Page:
Short stories have to be concise, which requires a certain amount of precis talent.  What writer hasn’t tried to cut down the number of words, especially if as in a competition, you have a restricted word count?  It is also advisable to keep the number of your characters to a minimum, otherwise you might stop your reader from getting to sleep whilst trying to work out ‘who’s who’?  You can turn a sentence around completely and lose a few words, and you can cut out all the adverbs which to my mind doesn’t always result in interesting writing.  Next you can cut out most of the ‘thats’, ‘nows’ and buts’ and all extraneous bits of information preventing the story from going forward.  You cannot go off on a tangent in a short story, unless of course, your story has a Twist in its Tail!  So what are you left with? A tight piece of writing, hopefully.

In May of this year, I sorted through some of the short stories I’d written and came up with fifteen I considered would be suitable for a book:  and so FIFTEEN BRUSHES WITH LOVE was born.

All fifteen stories, although very different, are centered around LOVE, but there is no erotic content.  Love is such an over-used word, because it can mean different things to different people.  As in THE VILLAGE FETE, elderly Agnes sits waiting patiently for her husband to come back from the war.  In ALL FOR THE LOVE OF ANNA, a piano takes centre stage!  In A DOLL FOR CHRISTMAS, a little girl loves a ‘dolly’ in a toy-shop window and in CHRISTMAS FEUD, Santa and the Fairy fight for supremacy at the top of the Christmas Tree with some surprisingly horrific results!   In PORTRAIT OF A DREAM, a young woman is drawn to the National Gallery in London, by a mysterious thread.  Was it all a dream?


Any comments would be appreciated, please.



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Tom Winton’s latest book: A SECOND CHANCE IN PARADISE

Tom Winton has been well-known over recent years for his wonderful books, such as FOUR DAYS WITH HEMINGWAY’S GHOST, BEYOND NOSTALGIA and WITHIN A MAN’S HEART (so GOOD, I read it twice).  Tom’s latest book A SECOND CHANCE IN PARADISE was published this week and I have pleasure in sharing this with you.


Long Island salesman Sonny Raines has had it. He’s sick and tired of living in a world where wrong always wins over right. Then, on his thirty-ninth birthday, when he loses his job and comes home to the most devastating shock of his life, that’s it. He’s dropping out.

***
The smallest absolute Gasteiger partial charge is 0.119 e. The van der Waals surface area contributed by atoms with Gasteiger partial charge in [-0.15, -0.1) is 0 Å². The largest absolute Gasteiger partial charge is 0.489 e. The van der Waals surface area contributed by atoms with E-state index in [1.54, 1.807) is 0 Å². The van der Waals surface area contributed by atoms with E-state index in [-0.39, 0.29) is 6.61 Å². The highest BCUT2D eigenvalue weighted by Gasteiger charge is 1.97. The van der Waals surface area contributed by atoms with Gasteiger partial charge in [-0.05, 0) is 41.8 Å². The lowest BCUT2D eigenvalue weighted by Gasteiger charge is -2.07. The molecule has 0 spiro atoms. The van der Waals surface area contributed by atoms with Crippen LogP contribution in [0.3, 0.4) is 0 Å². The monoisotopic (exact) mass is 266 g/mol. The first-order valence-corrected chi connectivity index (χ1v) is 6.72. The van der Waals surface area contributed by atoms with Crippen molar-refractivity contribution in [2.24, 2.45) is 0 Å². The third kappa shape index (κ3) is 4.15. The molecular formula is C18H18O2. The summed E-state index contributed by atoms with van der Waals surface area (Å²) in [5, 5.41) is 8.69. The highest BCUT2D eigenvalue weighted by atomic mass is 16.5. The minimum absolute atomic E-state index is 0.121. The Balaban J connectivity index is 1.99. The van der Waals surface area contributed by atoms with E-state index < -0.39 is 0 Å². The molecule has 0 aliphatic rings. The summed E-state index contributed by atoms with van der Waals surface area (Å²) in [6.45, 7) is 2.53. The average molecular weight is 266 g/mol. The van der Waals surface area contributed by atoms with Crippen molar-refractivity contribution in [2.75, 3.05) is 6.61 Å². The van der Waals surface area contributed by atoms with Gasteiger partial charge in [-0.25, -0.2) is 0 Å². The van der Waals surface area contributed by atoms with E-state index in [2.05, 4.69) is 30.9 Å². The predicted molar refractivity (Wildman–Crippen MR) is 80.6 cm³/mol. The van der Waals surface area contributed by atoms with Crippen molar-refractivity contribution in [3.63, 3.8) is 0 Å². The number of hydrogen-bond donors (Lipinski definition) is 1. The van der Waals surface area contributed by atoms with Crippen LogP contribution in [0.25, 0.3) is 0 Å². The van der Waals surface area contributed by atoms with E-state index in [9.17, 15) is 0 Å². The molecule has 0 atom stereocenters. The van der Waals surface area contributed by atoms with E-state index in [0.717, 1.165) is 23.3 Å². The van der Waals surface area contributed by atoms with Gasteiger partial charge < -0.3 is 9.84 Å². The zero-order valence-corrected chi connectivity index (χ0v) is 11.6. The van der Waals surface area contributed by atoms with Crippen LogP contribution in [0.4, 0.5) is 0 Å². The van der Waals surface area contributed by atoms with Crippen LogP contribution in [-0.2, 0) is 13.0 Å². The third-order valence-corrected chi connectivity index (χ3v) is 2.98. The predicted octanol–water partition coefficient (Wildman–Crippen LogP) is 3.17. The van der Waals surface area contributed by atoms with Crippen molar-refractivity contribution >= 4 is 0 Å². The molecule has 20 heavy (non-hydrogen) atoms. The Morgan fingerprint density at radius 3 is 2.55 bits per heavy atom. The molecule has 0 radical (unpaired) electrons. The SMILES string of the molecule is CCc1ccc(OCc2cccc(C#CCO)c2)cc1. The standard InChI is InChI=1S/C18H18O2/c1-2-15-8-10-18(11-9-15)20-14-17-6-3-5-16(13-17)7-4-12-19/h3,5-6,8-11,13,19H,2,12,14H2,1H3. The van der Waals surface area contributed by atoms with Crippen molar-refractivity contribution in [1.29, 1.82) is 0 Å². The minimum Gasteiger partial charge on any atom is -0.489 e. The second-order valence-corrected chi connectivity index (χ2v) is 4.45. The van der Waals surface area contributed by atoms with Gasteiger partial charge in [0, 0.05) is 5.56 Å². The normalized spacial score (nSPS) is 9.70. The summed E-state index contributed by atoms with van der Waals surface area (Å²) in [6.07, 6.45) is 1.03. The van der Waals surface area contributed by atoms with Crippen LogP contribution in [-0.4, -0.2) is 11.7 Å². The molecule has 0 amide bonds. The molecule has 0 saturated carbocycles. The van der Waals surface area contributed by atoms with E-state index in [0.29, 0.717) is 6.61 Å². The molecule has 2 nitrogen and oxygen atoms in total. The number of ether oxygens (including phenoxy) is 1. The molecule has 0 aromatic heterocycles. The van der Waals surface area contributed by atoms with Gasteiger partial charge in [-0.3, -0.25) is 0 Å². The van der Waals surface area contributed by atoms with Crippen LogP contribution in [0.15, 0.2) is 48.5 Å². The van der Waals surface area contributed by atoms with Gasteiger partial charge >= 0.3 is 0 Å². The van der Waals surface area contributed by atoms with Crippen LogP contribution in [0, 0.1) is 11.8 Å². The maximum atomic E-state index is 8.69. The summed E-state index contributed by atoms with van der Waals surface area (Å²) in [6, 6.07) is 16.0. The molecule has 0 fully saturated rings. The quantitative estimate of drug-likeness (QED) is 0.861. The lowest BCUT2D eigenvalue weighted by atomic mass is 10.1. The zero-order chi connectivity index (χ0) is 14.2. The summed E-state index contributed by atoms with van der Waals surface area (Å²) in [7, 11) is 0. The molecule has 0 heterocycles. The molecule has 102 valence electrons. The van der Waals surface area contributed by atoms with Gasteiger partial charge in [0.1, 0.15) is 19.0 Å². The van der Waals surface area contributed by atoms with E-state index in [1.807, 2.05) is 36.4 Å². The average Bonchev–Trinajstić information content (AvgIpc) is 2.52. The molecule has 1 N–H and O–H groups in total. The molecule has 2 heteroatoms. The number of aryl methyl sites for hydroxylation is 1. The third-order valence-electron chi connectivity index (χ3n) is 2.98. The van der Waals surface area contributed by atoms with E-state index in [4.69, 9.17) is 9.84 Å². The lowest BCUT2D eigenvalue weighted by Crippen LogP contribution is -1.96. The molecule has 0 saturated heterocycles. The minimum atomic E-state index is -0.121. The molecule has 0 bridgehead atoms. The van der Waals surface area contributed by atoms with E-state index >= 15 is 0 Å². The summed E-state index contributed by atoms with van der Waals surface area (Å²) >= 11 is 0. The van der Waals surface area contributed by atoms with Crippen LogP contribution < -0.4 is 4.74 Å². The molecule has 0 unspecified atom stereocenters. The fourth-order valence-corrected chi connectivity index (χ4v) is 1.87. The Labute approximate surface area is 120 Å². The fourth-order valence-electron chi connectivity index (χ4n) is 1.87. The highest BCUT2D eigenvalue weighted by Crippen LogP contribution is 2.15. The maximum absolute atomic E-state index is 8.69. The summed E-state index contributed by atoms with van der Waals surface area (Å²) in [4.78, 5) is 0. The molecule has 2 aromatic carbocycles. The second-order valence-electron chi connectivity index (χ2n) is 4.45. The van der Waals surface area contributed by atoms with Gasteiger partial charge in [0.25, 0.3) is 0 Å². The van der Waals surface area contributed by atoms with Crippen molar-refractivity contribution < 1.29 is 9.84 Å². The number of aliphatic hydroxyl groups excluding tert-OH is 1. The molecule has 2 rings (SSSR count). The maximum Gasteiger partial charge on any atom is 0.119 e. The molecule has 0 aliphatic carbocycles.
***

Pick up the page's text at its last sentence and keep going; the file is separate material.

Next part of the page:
With nothing left to lose, and little in his pocket, Sonny chucks it all and drives his aging van fifteen-hundred miles to the lower reaches of the Florida Keys. All he wants is to get over his recent losses and simplify his hectic life, and that’s exactly what he thinks he’s doing when he settles on a paradisiacal speck of an island known as Wrecker’s Key. While surrounded by the warm aquamarine waters of two tropical oceans, he not only falls in love with the key but also establishes a close bond with the free-spirited locals who call it home. 

But all isn’t blue skies, swaying palms, and coconut oil on Wrecker’s Key. There’s trouble wafting in the warm breezes that caress the island. Although Sonny certainly isn’t looking for romance, he finds himself falling for his next door neighbor. Ex-model Julie Albright just may be the kindest, most beautiful woman to ever grace his eyes, but there’s a snag. She has a small physical flaw that, no matter how hard he tries, Sonny can’t overlook. And his feelings are no secret to Julie. She can read them, and they weigh as heavy on her heart as they do on his. Then things get even worse. One night, under the cover of darkness, danger drifts up the deep, silent currents from the lower keys—serious danger—life and death danger. And Sonny Raines finds himself right in the middle of it.